Oswego revokes Brookfield's right to post warning signs along Oswego River

The Oswego Common Council removed Brookfield Renewable Power's right to post warning signs along a portion of the Oswego River.
Gino Geruntino WRVO

The city of Oswego is taking the first step toward restoring peace and quiet to residents living near the Oswego River.

Last night, the Oswego Common Council voted unanimously to terminate an agreement with Brookfield Renewable Energy allowing the company to post warning signs. Brookfield also uses an alert system with sirens meant to warn fisherman about rising water levels near a dam that the company operates. Homeowners say the sirens are too loud and go off too frequently, including one resident who said he can't open his windows because of the frequent noise.

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4:59pm

Tue September 23, 2014
Middle East

U.S. Regional Partners Offer Vocal Support Of Syria Airstrikes

Originally published on Fri September 26, 2014 3:29 pm

Copyright 2014 NPR. To see more, visit http://www.npr.org/.

Transcript

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4:59pm

Tue September 23, 2014
Sports

Big Sponsors May Find It Hard To Break Up With The NFL

Originally published on Wed September 24, 2014 12:44 pm

Anheuser-Busch's 2014 Super Bowl commercial was titled "Puppy Love." The company is one of several big sponsors that have expressed concern with the NFL.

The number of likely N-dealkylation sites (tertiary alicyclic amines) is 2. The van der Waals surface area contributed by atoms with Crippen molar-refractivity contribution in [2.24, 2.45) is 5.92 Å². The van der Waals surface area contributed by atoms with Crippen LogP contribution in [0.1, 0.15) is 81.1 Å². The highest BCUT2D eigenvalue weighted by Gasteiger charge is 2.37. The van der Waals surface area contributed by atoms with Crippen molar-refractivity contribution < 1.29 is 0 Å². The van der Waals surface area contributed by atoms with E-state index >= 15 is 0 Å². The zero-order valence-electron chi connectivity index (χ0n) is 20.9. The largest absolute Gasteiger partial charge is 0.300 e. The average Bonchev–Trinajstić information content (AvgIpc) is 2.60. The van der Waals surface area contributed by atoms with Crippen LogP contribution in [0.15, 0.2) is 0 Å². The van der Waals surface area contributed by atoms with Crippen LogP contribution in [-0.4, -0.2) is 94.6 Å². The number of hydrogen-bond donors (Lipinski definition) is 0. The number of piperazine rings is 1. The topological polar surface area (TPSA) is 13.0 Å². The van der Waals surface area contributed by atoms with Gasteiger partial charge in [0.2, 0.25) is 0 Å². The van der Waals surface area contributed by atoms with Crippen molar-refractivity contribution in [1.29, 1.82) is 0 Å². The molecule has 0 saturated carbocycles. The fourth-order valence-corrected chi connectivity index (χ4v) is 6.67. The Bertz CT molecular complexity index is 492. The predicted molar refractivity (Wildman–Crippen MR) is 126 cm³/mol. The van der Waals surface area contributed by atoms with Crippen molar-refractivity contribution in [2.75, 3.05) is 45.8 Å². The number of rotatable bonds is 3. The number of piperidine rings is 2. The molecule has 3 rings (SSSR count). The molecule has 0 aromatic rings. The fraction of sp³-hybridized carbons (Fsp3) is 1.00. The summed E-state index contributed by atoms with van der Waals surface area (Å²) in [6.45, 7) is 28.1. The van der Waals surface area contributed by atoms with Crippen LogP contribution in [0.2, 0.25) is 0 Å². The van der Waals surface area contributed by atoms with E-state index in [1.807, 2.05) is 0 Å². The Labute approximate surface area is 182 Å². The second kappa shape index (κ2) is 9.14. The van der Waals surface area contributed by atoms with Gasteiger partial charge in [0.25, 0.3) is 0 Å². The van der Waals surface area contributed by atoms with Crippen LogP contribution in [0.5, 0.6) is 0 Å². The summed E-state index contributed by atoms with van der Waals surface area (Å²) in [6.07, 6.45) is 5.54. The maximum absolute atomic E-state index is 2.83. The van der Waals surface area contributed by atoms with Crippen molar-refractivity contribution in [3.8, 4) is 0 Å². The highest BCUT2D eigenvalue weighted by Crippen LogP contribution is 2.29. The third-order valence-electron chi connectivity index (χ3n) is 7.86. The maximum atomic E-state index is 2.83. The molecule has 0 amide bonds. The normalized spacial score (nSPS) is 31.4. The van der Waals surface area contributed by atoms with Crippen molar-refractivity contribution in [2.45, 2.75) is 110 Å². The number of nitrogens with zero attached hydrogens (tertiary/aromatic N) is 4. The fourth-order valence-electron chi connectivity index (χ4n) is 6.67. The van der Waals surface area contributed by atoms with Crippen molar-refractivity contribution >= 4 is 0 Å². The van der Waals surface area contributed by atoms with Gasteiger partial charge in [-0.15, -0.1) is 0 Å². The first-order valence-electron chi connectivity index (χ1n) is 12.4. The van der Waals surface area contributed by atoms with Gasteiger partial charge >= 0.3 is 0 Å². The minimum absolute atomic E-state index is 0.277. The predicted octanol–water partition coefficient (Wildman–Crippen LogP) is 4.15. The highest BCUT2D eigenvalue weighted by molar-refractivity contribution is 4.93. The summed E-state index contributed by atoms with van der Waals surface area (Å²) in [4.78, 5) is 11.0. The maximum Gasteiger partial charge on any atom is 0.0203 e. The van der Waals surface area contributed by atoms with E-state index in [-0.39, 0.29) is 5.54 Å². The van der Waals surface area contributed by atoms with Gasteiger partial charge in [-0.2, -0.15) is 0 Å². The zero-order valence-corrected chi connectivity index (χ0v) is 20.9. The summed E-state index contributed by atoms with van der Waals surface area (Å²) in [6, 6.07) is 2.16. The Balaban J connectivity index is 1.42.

AP

NFL sponsors are not just advertisers; they're a select group of companies that together pay more than $1 billion a year to wrap their own brands in the NFL's aura.

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4:59pm

Tue September 23, 2014
Middle East

Thousands Of Syrian Kurds Fleeing Islamic State

Originally published on Tue September 23, 2014 5:20 pm

Copyright 2014 NPR. To see more, visit http://www.npr.org/.

5:58pm

Mon September 22, 2014
National Security

Why Did Congress Kick The Can On Funding Islamic State Mission?

President Obama signs H.J. Res 124, which includes appropriations to train and arm moderate Syrian rebels. For now, the effort will be paid for from an account meant to wind down the war in Afghanistan.
Evan Vucci AP

President Obama now has the approval he sought from Congress to train and arm trusted Syrian rebel forces.

What he didn't get from Congress was the money to pay for the mission.

Lawmakers — who've skipped town for the campaign trail — also didn't approve any new money to pay for the broader air campaign against the group that calls itself the Islamic State.

So where will the money come from?

For a while, at least, combat in Iraq and Syria will probably be paid for from a special account meant to wind down the war in Afghanistan.

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5:12pm

Mon September 22, 2014
Sports

With Dark Humor, Anger And Empathy, Women Respond To The NFL

Originally published on Tue September 23, 2014 10:21 am

A Ravens fan trades in her Ray Rice jersey Friday after he was cut from the team over allegations of domestic abuse.
Patrick Semansky AP